Parish shocked after £1 village hall unearths a £32k stamp duty bill!

Press Report in the Cotswold Journal. Story by Vivien Mason

A BRAND new village hall has turned into a white elephant after a parish council found itself staring at an unexpected £32,000 stamp duty bill.

The new hall, in Upper Rissington, built to replace an ageing structure, was completed in March 2015 but complications within the parish council, including the resignation of five members in May, plus a few teething problems, sees it standing empty.

Latterly, a Trust had been formed to run the replacement facility, but a sign-over has been delayed in light of the latest set-back.

The hall had been provided as part of a 106 agreement through Bovis and Linden Homes, developers of a housing development at Victory Fields. The agreement was that the parish council would pay the nominal fee of £1 upon transfer.

However, just before Christmas parishioners were shocked to discover the village is liable for £32,000 stamp duty which had not been budgeted for.

Cllr Brian Hanks, vice chairman of Upper Rissington Parish Council said in a statement on the parish council’s website: “I, my fellow councillors and many residents are dismayed that the new village hall still stands unused. As many will be aware, the old village hall is nearing the end of its useful life. The parish council had hoped that the new village hall would have been up and running some months ago; however, we have been delayed by going through the due legal processes.

“At the meeting of the parish council on November 23 the council agreed to acquire the new hall from the developers, making it available to residents shortly thereafter.

“Shortly after this, the council’s solicitors advised us, for the first time, that the parish council – which means the residents in the village – will be liable to a stamp duty charge of £32,000 – an average of about £60 per house. This was an amount that the council had not budgeted for. Unfortunately the Section 106 Agreement, between Cotswold District Council and the Developers covering the provision of the new hall did not address the stamp duty liability.”

Ward councillor Mark MacKenzie-Charrington, said the 106 agreement was signed a number of years ago and it appears councillors at that time were unaware they would be liable to stamp duty.

“I am trying to do my bit to find a way forward with this so residents do not have to pick up this. There are a number of propositions we are making and hope to have some answers in two or three weeks,” he said.

“Many people would not expect to have been landed with stamp duty on a building that has been gifted and they only found out about this at the last moment. The lesson from this is that section 106 agreements must be written in such a way that obligations as to the provision of new builds detail all the associated costs and legalities.”

Andrew Mitchell, secretary of the Upper Rissington Village Hall Trust said: “The Trust is looking forward to signing the lease with the parish council at the earliest opportunity so that it may begin fulfilling its charitable objectives of providing a vibrant new facility for the residents of Upper Rissington.”

3 Comments

  • Knock it down and reinstate the field!

  • It would be helpful to all concerned if a proper explanation could be given on how the stamp duty liability has been calculated in view of the nominal nature of the transfer to the Parish Council (£1) and where the obligation arises from a contractual agreement between the CDC and the developer (s106 Agreement).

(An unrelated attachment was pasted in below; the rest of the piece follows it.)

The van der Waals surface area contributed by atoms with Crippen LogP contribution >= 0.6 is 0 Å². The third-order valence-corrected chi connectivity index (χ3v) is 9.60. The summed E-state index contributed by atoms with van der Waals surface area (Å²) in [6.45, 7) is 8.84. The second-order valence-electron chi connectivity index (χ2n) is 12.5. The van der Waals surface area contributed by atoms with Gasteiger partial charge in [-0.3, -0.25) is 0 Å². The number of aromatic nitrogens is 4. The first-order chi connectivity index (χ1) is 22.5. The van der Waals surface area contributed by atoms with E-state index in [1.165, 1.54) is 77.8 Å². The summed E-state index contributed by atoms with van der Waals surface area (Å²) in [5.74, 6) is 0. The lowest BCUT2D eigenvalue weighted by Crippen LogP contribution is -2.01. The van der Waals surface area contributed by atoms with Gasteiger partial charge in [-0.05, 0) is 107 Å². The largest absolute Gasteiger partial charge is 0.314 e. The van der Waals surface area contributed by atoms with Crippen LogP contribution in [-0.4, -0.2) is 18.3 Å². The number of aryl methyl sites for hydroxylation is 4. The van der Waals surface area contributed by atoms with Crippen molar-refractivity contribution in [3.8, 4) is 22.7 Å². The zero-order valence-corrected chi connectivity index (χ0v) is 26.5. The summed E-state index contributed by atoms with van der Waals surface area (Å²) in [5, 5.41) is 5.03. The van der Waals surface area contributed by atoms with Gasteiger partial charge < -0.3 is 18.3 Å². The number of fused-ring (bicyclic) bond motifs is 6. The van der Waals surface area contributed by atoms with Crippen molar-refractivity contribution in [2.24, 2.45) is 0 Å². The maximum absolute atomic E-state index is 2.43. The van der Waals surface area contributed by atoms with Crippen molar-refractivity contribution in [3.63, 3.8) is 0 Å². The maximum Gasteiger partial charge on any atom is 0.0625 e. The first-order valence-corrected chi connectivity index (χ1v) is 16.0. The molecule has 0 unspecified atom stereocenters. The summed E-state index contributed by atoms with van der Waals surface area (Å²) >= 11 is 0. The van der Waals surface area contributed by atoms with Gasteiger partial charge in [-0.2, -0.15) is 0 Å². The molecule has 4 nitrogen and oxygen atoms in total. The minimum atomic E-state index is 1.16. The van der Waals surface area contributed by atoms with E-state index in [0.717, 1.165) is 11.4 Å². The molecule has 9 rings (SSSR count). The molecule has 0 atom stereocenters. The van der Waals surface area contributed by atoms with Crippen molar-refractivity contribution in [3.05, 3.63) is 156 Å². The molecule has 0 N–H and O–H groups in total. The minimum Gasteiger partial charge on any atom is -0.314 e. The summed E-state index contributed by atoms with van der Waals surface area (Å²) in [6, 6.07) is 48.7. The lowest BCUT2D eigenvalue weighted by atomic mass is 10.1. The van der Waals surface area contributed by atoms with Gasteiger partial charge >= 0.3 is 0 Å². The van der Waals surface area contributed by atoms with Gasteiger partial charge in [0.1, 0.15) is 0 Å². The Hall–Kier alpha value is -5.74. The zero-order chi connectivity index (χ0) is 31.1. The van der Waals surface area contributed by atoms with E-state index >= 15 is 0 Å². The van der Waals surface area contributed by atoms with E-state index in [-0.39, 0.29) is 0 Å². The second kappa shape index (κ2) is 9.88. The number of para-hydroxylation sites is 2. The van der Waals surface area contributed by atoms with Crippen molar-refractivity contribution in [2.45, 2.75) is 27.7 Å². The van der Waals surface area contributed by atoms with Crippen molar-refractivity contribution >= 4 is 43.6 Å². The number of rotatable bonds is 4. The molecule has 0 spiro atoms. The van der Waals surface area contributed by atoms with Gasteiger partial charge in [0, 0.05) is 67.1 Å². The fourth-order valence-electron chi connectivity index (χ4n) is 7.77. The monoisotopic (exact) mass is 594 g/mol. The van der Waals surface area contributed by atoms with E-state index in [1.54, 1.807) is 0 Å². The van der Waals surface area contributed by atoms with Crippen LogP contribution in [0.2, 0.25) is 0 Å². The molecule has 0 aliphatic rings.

• Latest comment in the Breeze, author unknown possibly Wayne or Dean?

    Well, at the very day of handover the PC were advised that the hall had a £32,000 stamp duty bill attached to it. Some have screamed that this should have been known before, but the reality is that all of the advisers involved in the lead-up to this date and all of the previous incumbent Parish Councillors were unaware of this threat to our village finances. To help overcome the issue the developers have offered the Village £40,000 up front in place of the end-of-term maintenance payment which would be due on the Hall.

    The PC has voted to accept this offer. It would leave £8,000, which should be ample to cover the potential maintenance bill at the end of 3 years. In addition the PC is questioning the validity of the claim for £32,000 stamp duty. It is hard to understand how the Hall is judged to have such a high commercial value given how commercial properties are usually valued. It now remains with Cotswold District Council to agree the proposal as it may affect the core (s106) agreement. There have been a number of speculative rumours to the effect that the £40,000 offer from the developers is linked to a new housing planning proposal. It is not.

    Our latest hope is that the Hall can be transferred to the Trust by mid March. From then, the Trust will
    need to equip the Hall to open (furniture, cleaning materials, catering items, signage, procedure tests etc). This gives us a hope that we might open the Hall in time for this year’s Easter Egg Hunt on 26th March. This target was chosen as it’s just about the best date we think we can achieve.

    Easter weekend is such a family time that it might be an opportunity to show off the Hall to everyone in our community. It’s still fingers crossed, and when we have the actual date we’ll need an awful lot of help to get the Hall open in time. But let’s hope that our District Council, legal, and administrative supporters can work with us to get where we need to be.

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